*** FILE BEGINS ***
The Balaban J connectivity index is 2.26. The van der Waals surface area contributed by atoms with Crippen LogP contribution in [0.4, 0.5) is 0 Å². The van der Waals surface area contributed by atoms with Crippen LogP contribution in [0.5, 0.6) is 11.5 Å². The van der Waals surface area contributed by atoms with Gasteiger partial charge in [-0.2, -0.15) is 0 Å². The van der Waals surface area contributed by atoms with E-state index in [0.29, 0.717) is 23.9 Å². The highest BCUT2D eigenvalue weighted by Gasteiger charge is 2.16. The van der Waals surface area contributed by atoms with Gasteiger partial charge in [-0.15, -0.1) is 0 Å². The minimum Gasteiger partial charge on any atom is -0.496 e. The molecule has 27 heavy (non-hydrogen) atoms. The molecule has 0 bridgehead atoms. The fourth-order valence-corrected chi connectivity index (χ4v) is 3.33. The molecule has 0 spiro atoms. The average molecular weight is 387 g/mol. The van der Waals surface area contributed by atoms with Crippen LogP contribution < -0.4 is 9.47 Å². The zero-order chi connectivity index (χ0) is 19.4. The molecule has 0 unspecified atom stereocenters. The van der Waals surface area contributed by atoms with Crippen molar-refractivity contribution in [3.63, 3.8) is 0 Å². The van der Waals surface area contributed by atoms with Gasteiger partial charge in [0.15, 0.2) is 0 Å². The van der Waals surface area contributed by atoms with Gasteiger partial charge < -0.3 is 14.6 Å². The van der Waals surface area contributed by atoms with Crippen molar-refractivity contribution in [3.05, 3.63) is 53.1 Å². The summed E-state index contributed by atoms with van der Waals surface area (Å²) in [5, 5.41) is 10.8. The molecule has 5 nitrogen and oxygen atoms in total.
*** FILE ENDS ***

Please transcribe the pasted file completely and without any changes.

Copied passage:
The Balaban J connectivity index is 2.26. The van der Waals surface area contributed by atoms with Crippen LogP contribution in [0.4, 0.5) is 0 Å². The van der Waals surface area contributed by atoms with Crippen LogP contribution in [0.5, 0.6) is 11.5 Å². The van der Waals surface area contributed by atoms with Gasteiger partial charge in [-0.2, -0.15) is 0 Å². The van der Waals surface area contributed by atoms with E-state index in [0.29, 0.717) is 23.9 Å². The highest BCUT2D eigenvalue weighted by Gasteiger charge is 2.16. The van der Waals surface area contributed by atoms with Gasteiger partial charge in [-0.15, -0.1) is 0 Å². The minimum Gasteiger partial charge on any atom is -0.496 e. The molecule has 27 heavy (non-hydrogen) atoms. The molecule has 0 bridgehead atoms. The fourth-order valence-corrected chi connectivity index (χ4v) is 3.33. The molecule has 0 spiro atoms. The average molecular weight is 387 g/mol. The van der Waals surface area contributed by atoms with Crippen LogP contribution < -0.4 is 9.47 Å². The zero-order chi connectivity index (χ0) is 19.4. The molecule has 0 unspecified atom stereocenters. The van der Waals surface area contributed by atoms with Crippen molar-refractivity contribution in [3.63, 3.8) is 0 Å². The van der Waals surface area contributed by atoms with Gasteiger partial charge in [0.15, 0.2) is 0 Å². The van der Waals surface area contributed by atoms with Gasteiger partial charge < -0.3 is 14.6 Å². The van der Waals surface area contributed by atoms with Crippen molar-refractivity contribution in [3.05, 3.63) is 53.1 Å². The summed E-state index contributed by atoms with van der Waals surface area (Å²) in [5, 5.41) is 10.8. The molecule has 5 nitrogen and oxygen atoms in total.